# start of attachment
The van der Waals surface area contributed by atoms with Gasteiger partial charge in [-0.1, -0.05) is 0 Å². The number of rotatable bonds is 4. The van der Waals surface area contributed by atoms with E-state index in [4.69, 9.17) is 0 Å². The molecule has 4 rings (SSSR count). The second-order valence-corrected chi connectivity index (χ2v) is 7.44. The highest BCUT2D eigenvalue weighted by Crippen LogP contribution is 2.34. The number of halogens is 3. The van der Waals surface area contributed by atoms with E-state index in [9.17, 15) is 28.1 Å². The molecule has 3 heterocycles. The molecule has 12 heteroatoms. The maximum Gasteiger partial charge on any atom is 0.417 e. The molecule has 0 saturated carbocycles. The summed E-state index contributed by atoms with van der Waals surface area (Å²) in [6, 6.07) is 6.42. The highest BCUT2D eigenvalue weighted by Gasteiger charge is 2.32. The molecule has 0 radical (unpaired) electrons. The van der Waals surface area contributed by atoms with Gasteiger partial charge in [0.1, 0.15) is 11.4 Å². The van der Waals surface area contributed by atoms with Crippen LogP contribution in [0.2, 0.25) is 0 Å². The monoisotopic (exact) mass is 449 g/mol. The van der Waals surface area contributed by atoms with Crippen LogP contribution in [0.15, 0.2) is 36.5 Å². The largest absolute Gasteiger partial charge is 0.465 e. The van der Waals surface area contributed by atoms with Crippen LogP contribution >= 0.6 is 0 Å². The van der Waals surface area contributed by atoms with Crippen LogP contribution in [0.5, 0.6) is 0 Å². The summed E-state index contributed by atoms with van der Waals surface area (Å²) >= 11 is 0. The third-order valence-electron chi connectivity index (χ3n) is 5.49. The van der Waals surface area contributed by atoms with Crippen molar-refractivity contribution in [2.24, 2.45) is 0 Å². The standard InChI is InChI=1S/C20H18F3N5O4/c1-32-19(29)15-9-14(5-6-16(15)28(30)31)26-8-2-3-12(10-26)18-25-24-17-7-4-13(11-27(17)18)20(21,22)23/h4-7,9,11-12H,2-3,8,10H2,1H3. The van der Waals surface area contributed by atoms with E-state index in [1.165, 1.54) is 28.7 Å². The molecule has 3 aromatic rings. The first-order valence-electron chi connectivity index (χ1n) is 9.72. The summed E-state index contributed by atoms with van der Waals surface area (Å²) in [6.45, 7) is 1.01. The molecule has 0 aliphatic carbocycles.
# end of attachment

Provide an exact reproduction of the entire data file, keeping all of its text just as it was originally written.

The van der Waals surface area contributed by atoms with Gasteiger partial charge in [-0.1, -0.05) is 0 Å². The number of rotatable bonds is 4. The van der Waals surface area contributed by atoms with E-state index in [4.69, 9.17) is 0 Å². The molecule has 4 rings (SSSR count). The second-order valence-corrected chi connectivity index (χ2v) is 7.44. The highest BCUT2D eigenvalue weighted by Crippen LogP contribution is 2.34. The number of halogens is 3. The van der Waals surface area contributed by atoms with E-state index in [9.17, 15) is 28.1 Å². The molecule has 3 heterocycles. The molecule has 12 heteroatoms. The maximum Gasteiger partial charge on any atom is 0.417 e. The molecule has 0 saturated carbocycles. The summed E-state index contributed by atoms with van der Waals surface area (Å²) in [6, 6.07) is 6.42. The highest BCUT2D eigenvalue weighted by Gasteiger charge is 2.32. The molecule has 0 radical (unpaired) electrons. The van der Waals surface area contributed by atoms with Gasteiger partial charge in [0.1, 0.15) is 11.4 Å². The van der Waals surface area contributed by atoms with Crippen LogP contribution in [0.2, 0.25) is 0 Å². The monoisotopic (exact) mass is 449 g/mol. The van der Waals surface area contributed by atoms with Crippen LogP contribution in [0.15, 0.2) is 36.5 Å². The largest absolute Gasteiger partial charge is 0.465 e. The van der Waals surface area contributed by atoms with Crippen LogP contribution >= 0.6 is 0 Å². The van der Waals surface area contributed by atoms with Crippen LogP contribution in [0.5, 0.6) is 0 Å². The summed E-state index contributed by atoms with van der Waals surface area (Å²) >= 11 is 0. The third-order valence-electron chi connectivity index (χ3n) is 5.49. The van der Waals surface area contributed by atoms with Crippen molar-refractivity contribution in [2.24, 2.45) is 0 Å². The standard InChI is InChI=1S/C20H18F3N5O4/c1-32-19(29)15-9-14(5-6-16(15)28(30)31)26-8-2-3-12(10-26)18-25-24-17-7-4-13(11-27(17)18)20(21,22)23/h4-7,9,11-12H,2-3,8,10H2,1H3. The van der Waals surface area contributed by atoms with E-state index in [1.165, 1.54) is 28.7 Å². The molecule has 3 aromatic rings. The first-order valence-electron chi connectivity index (χ1n) is 9.72. The summed E-state index contributed by atoms with van der Waals surface area (Å²) in [6.45, 7) is 1.01. The molecule has 0 aliphatic carbocycles.